On Dec. 31, 2005, Eli Lilly discontinued four of its insulin products: Humulin L Lente insulin, Humulin U Ultralente insulin,
Regular Iletin II pork insulin, and NPH Iletin II pork insulin. Our challenges are to switch patients currently receiving
these products to comparable insulin preparations and to change our treatment approach in newly diagnosed diabetes mellitus
cases. Here are some suggested guidelines I use in my hospital.
David S. Bruyette, DVM, DACVIM (internal medicine)
Newly diagnosed cases
1. Vetsulin (Intervet): This porcine-origin, zinc, lente insulin is intermediate-acting. Canine and porcine insulin have an identical amino acid
sequence, which eliminates the theoretical complication of the dog developing anti-insulin antibodies that may adversely affect
glycemic control. While the manufacturer recommends once-a-day initial dosing, I have not found this to be effective in most
of our patients. I suggest an initial starting dose of 0.5 U/kg given subcutaneously twice a day. This insulin is available
only at a concentration of 40 IU/ml, so make sure you provide U-40 insulin syringes to owners. Reassess the dog's clinical
signs and perform a serial blood glucose curve one week after starting therapy.
2. Humulin N (Eli Lilly): This is an intermediate-acting, human-origin insulin. Suggested starting doses are 0.5 U/kg given subcutaneously twice a
day. Reassess the dog's clinical signs and perform a serial blood glucose curve one week after starting therapy. The long-term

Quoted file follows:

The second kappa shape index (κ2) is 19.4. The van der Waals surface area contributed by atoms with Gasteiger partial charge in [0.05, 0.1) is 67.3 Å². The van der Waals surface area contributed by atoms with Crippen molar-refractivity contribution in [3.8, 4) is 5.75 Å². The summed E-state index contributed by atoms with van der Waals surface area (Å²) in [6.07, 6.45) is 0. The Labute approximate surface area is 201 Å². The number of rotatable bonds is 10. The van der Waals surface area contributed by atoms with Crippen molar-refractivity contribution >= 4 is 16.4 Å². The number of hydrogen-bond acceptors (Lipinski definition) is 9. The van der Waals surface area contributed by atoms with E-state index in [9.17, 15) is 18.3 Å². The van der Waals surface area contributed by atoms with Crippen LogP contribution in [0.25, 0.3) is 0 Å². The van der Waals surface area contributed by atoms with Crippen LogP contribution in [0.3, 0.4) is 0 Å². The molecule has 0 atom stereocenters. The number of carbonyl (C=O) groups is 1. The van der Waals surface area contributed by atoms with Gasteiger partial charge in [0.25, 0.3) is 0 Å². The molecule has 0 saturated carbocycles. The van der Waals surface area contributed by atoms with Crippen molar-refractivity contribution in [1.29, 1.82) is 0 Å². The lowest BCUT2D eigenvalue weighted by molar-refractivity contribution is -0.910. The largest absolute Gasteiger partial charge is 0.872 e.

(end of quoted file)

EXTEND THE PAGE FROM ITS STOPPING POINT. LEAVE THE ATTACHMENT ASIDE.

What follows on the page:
availability of this product is uncertain.
A Few Words About Blood Glucose Monitoring
3. PZI insulin: This long-acting, protamine zinc, beef-pork-origin insulin has, in my experience, not been more effective in controlling
clinical signs in dogs than intermediate-acting insulins. This insulin is available only at a concentration of 40 IU/ml, so
make sure you provide U-40 insulin syringes to owners. I recommend an initial starting dose of 0.5 U/kg given subcutaneously
twice a day. If you select PZI insulin, I recommend that you use PZI Vet (Idexx), as compounded insulins can provide inconsistent
treatment results. PZI is labeled for use in cats; for additional product information see the manufacturer's Web site:
4. Insulin glargine: To date, no information on the use of glargine in diabetic dogs is available (see the discussion below regarding insulin glargine and cats).
In dogs receiving Humulin L Lente insulin, I recommend switching to either Vetsulin or Humulin N. The initial dose of Vetsulin
or Humulin N will remain the same as the dose used with Humulin L, but be sure to reassess the dog's clinical signs and perform
a serial blood glucose curve one week after changing insulin preparations.
Newly diagnosed cases
1. Insulin glargine (Lantus—Aventis): This is a modified, recombinant, long-acting insulin analogue approved for use in people. A study presented at the American
College of Veterinary Internal Medicine annual meeting in 2005 showed a high rate of remission (8/8 in remission within four
months, with 6/7 still in remission at one year) in feline diabetics with the use of glargine and a low-carbohydrate, high-protein
diet. The recommended starting dose is 0.5 U/kg given subcutaneously twice a day if the fasting blood glucose concentration
is greater than 360 mg/dl, or 0.25 U/kg given subcutaneously twice a day if the initial fasting blood glucose concentration
is less than 360 mg/dl.1-3